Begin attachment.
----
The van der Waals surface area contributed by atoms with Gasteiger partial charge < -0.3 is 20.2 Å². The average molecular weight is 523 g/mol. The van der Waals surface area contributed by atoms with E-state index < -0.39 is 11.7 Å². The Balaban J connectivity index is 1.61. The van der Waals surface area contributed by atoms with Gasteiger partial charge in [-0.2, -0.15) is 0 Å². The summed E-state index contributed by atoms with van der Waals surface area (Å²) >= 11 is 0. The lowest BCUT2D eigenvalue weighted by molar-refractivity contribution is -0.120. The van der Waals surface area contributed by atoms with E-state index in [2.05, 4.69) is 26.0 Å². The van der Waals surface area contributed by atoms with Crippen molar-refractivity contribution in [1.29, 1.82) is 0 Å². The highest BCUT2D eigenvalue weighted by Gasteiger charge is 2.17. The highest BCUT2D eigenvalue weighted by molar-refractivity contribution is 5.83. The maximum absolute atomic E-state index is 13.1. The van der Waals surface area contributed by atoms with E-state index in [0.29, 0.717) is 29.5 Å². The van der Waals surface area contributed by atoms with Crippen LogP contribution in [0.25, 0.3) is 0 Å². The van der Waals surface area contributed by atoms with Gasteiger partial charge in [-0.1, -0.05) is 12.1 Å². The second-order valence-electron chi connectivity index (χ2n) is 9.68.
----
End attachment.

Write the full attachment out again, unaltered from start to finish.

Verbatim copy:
The van der Waals surface area contributed by atoms with Gasteiger partial charge < -0.3 is 20.2 Å². The average molecular weight is 523 g/mol. The van der Waals surface area contributed by atoms with E-state index < -0.39 is 11.7 Å². The Balaban J connectivity index is 1.61. The van der Waals surface area contributed by atoms with Gasteiger partial charge in [-0.2, -0.15) is 0 Å². The summed E-state index contributed by atoms with van der Waals surface area (Å²) >= 11 is 0. The lowest BCUT2D eigenvalue weighted by molar-refractivity contribution is -0.120. The van der Waals surface area contributed by atoms with E-state index in [2.05, 4.69) is 26.0 Å². The van der Waals surface area contributed by atoms with Crippen molar-refractivity contribution in [1.29, 1.82) is 0 Å². The highest BCUT2D eigenvalue weighted by Gasteiger charge is 2.17. The highest BCUT2D eigenvalue weighted by molar-refractivity contribution is 5.83. The maximum absolute atomic E-state index is 13.1. The van der Waals surface area contributed by atoms with E-state index in [0.29, 0.717) is 29.5 Å². The van der Waals surface area contributed by atoms with Crippen LogP contribution in [0.25, 0.3) is 0 Å². The van der Waals surface area contributed by atoms with Gasteiger partial charge in [-0.1, -0.05) is 12.1 Å². The second-order valence-electron chi connectivity index (χ2n) is 9.68.